June 13th, 2021

Dutch Elm Disease still a concern for City


By Tim Kalinowski on June 10, 2021.

City urban forestry technician Lindsay Bell points out some of the features of an elm tree in a northside park in 2020 after forestry staff confirmed two trees were discovered to be infected with Dutch Elm Disease. Herald file photo by Ian Martens

LETHBRIDGE HERALDtkalinowski@lethbridgeherald.com

Dutch Elm Disease remains a concern in the city, the Civic Works Standing Policy Committee of city council was told during this week’s public meeting, and the City will be stepping up its inspection and education efforts to help prevent further spread of the disease.
Last year Lethbridge became the first community in Alberta placed under a Dutch Elm Disease (DED) alert after two cases were discovered in public trees on the northside. So far no new cases have been identified this year; however, City of Lethbridge Parks operations manager Hiroshi Okubo told the Civic Works SPC his department would be assigning two seasonal employees to inspect all the City’s 6,000 public elm trees.
He also said the department would be seeking cooperation from private property owners for the City to do the same types of inspections on their elm trees.
“We are planning to complete a private tree inventory of inspections,” confirmed Okubo. “We have under consideration bringing forward a Dutch Elm Disease bylaw, similar to what other communities have done. For those municipalities that don’t have a bylaw, such as ourselves, the (Agricultural Pests Act) provides for a means of enforcement where it is an offense not to take active measures, and not to follow an inspector’s notice which can be issued by a number of different authorities.”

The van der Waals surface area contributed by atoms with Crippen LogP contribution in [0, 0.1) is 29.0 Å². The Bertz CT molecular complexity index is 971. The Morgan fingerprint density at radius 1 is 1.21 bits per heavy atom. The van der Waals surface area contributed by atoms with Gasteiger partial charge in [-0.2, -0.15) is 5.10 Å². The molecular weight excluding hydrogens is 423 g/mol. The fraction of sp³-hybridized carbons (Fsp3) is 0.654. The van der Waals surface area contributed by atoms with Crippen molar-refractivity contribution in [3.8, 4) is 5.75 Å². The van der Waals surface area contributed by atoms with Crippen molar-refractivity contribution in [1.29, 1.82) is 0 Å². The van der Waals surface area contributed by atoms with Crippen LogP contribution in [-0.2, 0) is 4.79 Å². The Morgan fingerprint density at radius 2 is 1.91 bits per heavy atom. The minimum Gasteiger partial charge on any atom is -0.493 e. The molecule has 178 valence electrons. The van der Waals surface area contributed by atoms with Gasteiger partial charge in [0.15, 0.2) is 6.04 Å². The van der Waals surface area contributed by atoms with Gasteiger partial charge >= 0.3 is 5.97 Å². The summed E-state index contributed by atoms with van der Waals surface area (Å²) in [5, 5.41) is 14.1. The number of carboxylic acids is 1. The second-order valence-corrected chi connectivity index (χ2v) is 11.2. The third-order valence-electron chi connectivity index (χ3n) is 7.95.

With or without a local bylaw in place, Okubo confirmed the Parks department would be accessing these additional powers for its inspectors to track down any potential sources or cases of Dutch Elm Disease in the community, whether on private or public lands.
“They will have the powers and responsibilities outlined in the (APA) to enforce Dutch Elm Disease prevention and control measures to the landowner,” he said.
Right now, said Okubo, a key priority for Parks staff is completing the private tree inventory.
“Our plan is to set this up under the Parks department while still utilizing bylaw enforcement’s expertise and assistance when required,” he explained. “Our inspectors, armed with our education program, will be able to work with our citizens to inspect private trees and to search for stored elmwood, which we believe may have been the cause of the two cases here.”
However, acknowledged Okubo, it is also up to the City to educate landowners on DED, and to encourage them to take proper care of their elm trees to keep them healthy, and thus less susceptible to the disease.
“We need to educate our community about Dutch Elm Disease,” he stated. “It’s not just about communicating by public service announcements or notices. It has to be a concentrated effort to educate our community on Dutch Elm Disease.”
Something as simple as the regular watering of trees on a landowner’s property can make an immense difference, stated Okubo.
“If we don’t look after our trees, they don’t have their own natural responses to try to fight off a disease. If we keep them as healthy as we can, then they have a chance. In Lethbridge, we’re in a desert with irrigation, and that’s the only thing that helps our trees survive.”

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